Develop Your Talent
Use coaching as a management style
By Martha M. Newman
Athletics is not the sole domain of professional coaching. Over the past 15-20 years, coaching has morphed into a management style and talent development tool for law firms across Texas that want to help their attorneys and staff excel in performance, manage conflict, and acquire the self-confidence to think creatively about problems and their solutions. Attorneys who use coaching meth-ods to manage their teams are making a business decision that their firm’s success depends on putting time and money into managing people effectively and develop-ing the full potential of their lawyers and staff.
Traditionally, lawyers have used a style of people management characterized by top down decision-making that takes problem-solving out of the hands of associates who are unsure about what to do or how to do it. Senior lawyers dictate solutions without asking for feedback from those they are trying to help. That kind of management is outdated and counter-productive to the professional growth of junior attorneys.
Stop Telling. Start Asking.
Questioning is the essence of coaching. When junior lawyers come to you for help, instead of shooting down their ideas or spoon-feeding answers, ask open-ended questions that stimulate independent thinking, challenge assumptions in a positive way, and work toward collaborative solutions. You engender self-confidence in your lawyers when they know you are open to their ideas and trust their judgment. You make it safe for them to have the wrong answers. They open up to you because they are not afraid you will think less of them for ideas that may be flawed.
When they proffer solutions that you think are unwise or not feasible, instead of saying “No, that won’t work,” or “You are wrong,” consider asking questions such as:
• What result do you want?
• What are your thoughts about how to solve the problem?
• Help me understand your reasoning here.
• Have you considered this alternative?
• Have you thought about what would happen if ____?
By asking questions and giving feed-back instead of providing immediate answers or being judgmental, you are encouraging junior lawyers’ creative thinking and helping their analytical skills mature. Rather than leading or pressuring them to agree with you, let them discover their own answers. Challenge their conclusions by presenting new ideas and hypotheses that cause them to examine the pros and cons of their initial conclusions and reach sound decisions. This collaborative approach to problem-solving fosters self-confidence and moves the junior lawyer from dependence to eventual autonomy.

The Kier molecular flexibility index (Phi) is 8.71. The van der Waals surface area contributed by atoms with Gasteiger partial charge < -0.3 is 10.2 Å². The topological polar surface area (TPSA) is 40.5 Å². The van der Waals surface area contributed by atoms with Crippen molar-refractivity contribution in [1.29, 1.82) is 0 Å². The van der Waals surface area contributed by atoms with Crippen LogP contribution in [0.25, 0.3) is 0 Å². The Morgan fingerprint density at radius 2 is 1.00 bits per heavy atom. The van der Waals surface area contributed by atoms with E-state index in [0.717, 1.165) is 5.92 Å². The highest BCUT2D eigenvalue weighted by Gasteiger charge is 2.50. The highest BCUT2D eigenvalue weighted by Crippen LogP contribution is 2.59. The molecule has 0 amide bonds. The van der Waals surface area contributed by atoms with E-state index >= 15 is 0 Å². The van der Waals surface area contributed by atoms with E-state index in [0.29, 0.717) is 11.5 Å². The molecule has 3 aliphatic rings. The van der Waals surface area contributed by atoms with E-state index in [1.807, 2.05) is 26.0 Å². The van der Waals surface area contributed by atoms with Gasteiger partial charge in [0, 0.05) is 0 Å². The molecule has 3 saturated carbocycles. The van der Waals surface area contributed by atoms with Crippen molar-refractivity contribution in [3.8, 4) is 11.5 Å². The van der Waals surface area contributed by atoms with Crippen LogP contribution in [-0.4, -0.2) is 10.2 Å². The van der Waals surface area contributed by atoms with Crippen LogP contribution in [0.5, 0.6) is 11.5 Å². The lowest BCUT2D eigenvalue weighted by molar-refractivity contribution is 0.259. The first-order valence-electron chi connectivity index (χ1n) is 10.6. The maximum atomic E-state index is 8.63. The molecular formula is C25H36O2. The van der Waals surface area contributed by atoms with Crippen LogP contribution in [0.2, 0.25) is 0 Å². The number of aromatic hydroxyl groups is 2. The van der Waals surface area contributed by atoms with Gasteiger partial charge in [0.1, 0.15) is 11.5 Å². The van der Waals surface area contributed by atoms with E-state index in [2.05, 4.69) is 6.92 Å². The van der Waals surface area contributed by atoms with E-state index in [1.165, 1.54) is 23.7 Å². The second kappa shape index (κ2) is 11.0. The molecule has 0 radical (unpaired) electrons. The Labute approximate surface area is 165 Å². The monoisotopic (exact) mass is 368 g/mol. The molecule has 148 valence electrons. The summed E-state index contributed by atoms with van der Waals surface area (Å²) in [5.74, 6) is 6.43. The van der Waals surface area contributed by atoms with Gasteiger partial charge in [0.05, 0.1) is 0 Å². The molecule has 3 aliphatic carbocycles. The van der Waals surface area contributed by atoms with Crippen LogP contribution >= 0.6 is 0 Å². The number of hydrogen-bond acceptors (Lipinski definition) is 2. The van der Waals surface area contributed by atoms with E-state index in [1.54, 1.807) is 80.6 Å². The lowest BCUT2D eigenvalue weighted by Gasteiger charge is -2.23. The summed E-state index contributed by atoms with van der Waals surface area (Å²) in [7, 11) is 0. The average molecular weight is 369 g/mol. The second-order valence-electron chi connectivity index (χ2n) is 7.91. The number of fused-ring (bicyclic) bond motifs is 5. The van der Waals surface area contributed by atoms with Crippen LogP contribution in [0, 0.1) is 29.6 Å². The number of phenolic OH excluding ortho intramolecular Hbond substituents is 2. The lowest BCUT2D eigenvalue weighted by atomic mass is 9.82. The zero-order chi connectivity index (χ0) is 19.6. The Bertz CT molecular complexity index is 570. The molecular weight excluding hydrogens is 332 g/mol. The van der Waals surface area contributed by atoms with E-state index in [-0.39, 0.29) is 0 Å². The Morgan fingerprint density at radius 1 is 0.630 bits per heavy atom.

Hear and Listen.
There is a distinct difference. As Harvard Business Review contributor Ed Batista wrote in his article “How Great Coaches Ask, Listen, and Empathize,” “Hearing is a cognitive process that happens internally—we absorb sound, interpret it, and under-stand it. But listening is a whole-body process that happens between two people that makes the other person truly feel heard.” According to Batista, that whole body process involves significant eye contact, focused attention, and elimination of distractions.
Prolonged eye contact does not have to be awkward. A sustained gaze enables you to see subtle cues like the speaker’s facial expressions and body language, which—along with tone of voice—convey the emotional part of what a person is saying. You pick up on a person’s stress, anxiety, frustration, and other feelings that are influencing his or her thinking.
The Number 1 Thing Not to Do.
The ability to multitask is often lauded as a valuable skill, but it obstructs listening and insults the speaker. A person with a question or a problem feels unheard and undervalued when you glance down at your smartphone, write a text, take a call, read a message, or answer an email. Eliminating those distractions leads to meaningful conversations. Close your door, silence your email pings, and ask your assistant to hold your calls and prevent drive-by interruptions. Effective listening requires absolute focus on the other person. Not only is it polite, but your complete attention also communicates to the speaker your respect and your genuine interest in what he or she has to say.
Empathy: the Key to Coaching.
Empathy is the ability to put yourself in another person’s shoes and to experience vicariously someone else’s emotions. By empathizing we are not excusing poor performance or expressing agreement; we are simply making the other person feel understood. We demonstrate empathy by paraphrasing what we hear (“So, what you are saying is...”) and reflecting back the emotions evident from the speaker’s words and tone of voice (“I can tell this issue is really frustrating to you.”).
Coaching is recognized today as a critical component of law firm management. Firms that prioritize the professional development of their junior attorneys and the retention of high potentials are investing in training their leaders to coach. They know coaching is an indispensable management tool that makes business sense and contributes to the long-term success of their top talent. TBJ
MARTHA M. NEWMAN is a former oil and gas litigator and owner of Top Lawyer Coach. She has been awarded the Professional Certified Coach, or PCC, credential by the International Coach Federation in recognition of her coaching excellence. Newman specializes in lawyer coaching and consulting in the areas of law firm management, business development, leadership, time management, presentation skills, career advancement, and job interviewing. For more information, go to toplawyercoach.com.